Boeing, and other highly revered companies such as General Electric (a supplier of Boeing jet engines), have lost their luster because they forgot what made them great in the first place. Quality does come at a price, but quality-reducing shortcuts can come at a cost that is as high as the loss of life. As the philosopher and poet George (Jorge) Santayana said: “Those who don’t remember the past are condemned to repeat it.” It will be interesting to see if the great companies of today such as Google and Apple repeat the mistakes of these titans of industry from the past.
General Electric – A Failing Legacy?
Paying close attention to an organization’s passage is essential to ensuring that it remains on course. An example of how drifting off-course can severely impact an organizational vessel can be seen in the disappointing tale of General Electric.
With Thomas Edison as one of the founders, the Edison General Electric Company came into being in 1889, when multiple electricity-based enterprises he had business interests in were merged to form a single entity. In 1892, the merger between Edison General Electric Company and Thomson-Houston Electric Company was the metamorphosis that created General Electric. 1896 saw General Electric proudly become one of the initial 12 organizations listed on the Dow Jones Industrial Exchange when this was first formed. Over the next several decades, General Electric was at the forefront of emerging technology – from radio and television broadcasting, to computing, to aviation, to renewable energy, to its involvement in the Moon landing, it appeared that GE had an invincible Midas touch.
However, no organization is invincible. Somewhere along its passage, General Electric lost sight of where it was heading, and it veered off-course. Allegations of accounting fraud, misappropriation of funds, intentional misrepresentation of information to investors, government bribes, and reckless environmental damage led to the ship taking on water slowly, but steadily, for many years.
In his role as CEO, Jeffrey Immelt served as the captain of the General Electric ship from 2001 to 2017, and there has been much criticism over his handling of the organizational vessel. Many believe that during his time as captain Immelt overpaid for acquisitions, allowed areas of the multinational conglomerate to spiral out of control without correction, and was too stubborn to adapt to the tides turning around the GE ship. This resulted in the vessel’s share price plummeting by 30%, causing a disastrous whirlpool that wiped out over $150 billion in market value and sunk the retirement savings of thousands of former General Electric shipmates.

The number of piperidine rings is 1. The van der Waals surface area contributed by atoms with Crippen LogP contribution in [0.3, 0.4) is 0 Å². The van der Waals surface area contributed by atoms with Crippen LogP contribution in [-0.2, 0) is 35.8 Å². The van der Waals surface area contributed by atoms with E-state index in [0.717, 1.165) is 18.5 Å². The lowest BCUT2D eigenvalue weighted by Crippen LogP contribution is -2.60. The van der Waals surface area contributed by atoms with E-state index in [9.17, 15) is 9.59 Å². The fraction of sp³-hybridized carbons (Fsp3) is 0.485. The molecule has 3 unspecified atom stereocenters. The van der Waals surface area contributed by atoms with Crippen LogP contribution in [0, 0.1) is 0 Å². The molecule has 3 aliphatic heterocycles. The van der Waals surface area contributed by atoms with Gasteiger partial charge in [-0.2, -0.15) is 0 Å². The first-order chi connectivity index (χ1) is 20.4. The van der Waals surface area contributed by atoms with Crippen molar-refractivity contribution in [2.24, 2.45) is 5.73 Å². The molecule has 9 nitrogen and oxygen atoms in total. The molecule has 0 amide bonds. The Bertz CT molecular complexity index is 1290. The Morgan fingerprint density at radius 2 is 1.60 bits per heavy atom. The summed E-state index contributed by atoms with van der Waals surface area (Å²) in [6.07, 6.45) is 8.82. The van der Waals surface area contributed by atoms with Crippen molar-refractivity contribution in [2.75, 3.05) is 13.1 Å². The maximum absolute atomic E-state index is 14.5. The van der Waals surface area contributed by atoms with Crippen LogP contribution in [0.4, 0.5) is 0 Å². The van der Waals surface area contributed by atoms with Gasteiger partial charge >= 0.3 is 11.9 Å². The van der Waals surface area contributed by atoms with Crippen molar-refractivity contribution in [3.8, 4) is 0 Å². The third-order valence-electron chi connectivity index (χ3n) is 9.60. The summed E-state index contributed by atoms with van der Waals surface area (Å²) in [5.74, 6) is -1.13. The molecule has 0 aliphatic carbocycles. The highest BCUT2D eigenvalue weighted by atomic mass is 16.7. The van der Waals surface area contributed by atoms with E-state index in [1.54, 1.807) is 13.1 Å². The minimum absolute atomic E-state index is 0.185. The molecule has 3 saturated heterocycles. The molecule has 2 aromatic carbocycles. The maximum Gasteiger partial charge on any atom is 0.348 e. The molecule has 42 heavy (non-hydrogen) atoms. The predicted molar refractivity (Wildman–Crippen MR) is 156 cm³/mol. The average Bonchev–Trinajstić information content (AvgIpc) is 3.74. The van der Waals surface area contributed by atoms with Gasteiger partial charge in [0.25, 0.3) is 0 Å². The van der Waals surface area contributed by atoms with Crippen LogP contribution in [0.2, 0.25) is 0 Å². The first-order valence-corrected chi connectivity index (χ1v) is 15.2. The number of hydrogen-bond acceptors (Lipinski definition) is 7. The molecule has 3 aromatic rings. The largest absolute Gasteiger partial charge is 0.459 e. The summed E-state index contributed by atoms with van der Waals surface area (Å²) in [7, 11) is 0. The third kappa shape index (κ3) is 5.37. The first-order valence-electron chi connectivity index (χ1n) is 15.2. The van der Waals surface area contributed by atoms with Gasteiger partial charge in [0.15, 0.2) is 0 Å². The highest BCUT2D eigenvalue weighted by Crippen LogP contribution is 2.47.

Conditions had deteriorated so dramatically that they continued to decline even after Immelt jumped ship in 2017. Over $200 million of the ship’s fuel supply was spent on settling legal infractions, it was dropped from the Dow Jones industrial average, and General Electric became almost unrecognizable as the previously proud pioneer of the oceans of industry. Regardless of where the blame truly lies, this once exemplary organizational vessel was steered in the wrong direction and the treacherous passage chosen almost wrecked the ship completely.
However, although only time will truly tell, there may be hope on the horizon. Larry Culp took over as captain of the General Electric ship in October 2018, and since then there have been some improvements in plotting its course. Despite the global pandemic affecting almost every industry around the world, with a tremendous impact on aviation, in particular, General Electric has shown an upward trend in its growth, significantly increased share prices, and some seemingly positive changes such as reduced debt lessening the burden on the ship’s fuel supply and improved operations to assist the ship in sailing more smoothly. Although there is still much work to be done to truly turn the General Electric ship around, the new attention to its passage offers the potential for this once-great titan to sail proudly once more. This is one of those cases that has the potential to become an example of setting a misdirected business vessel back on course.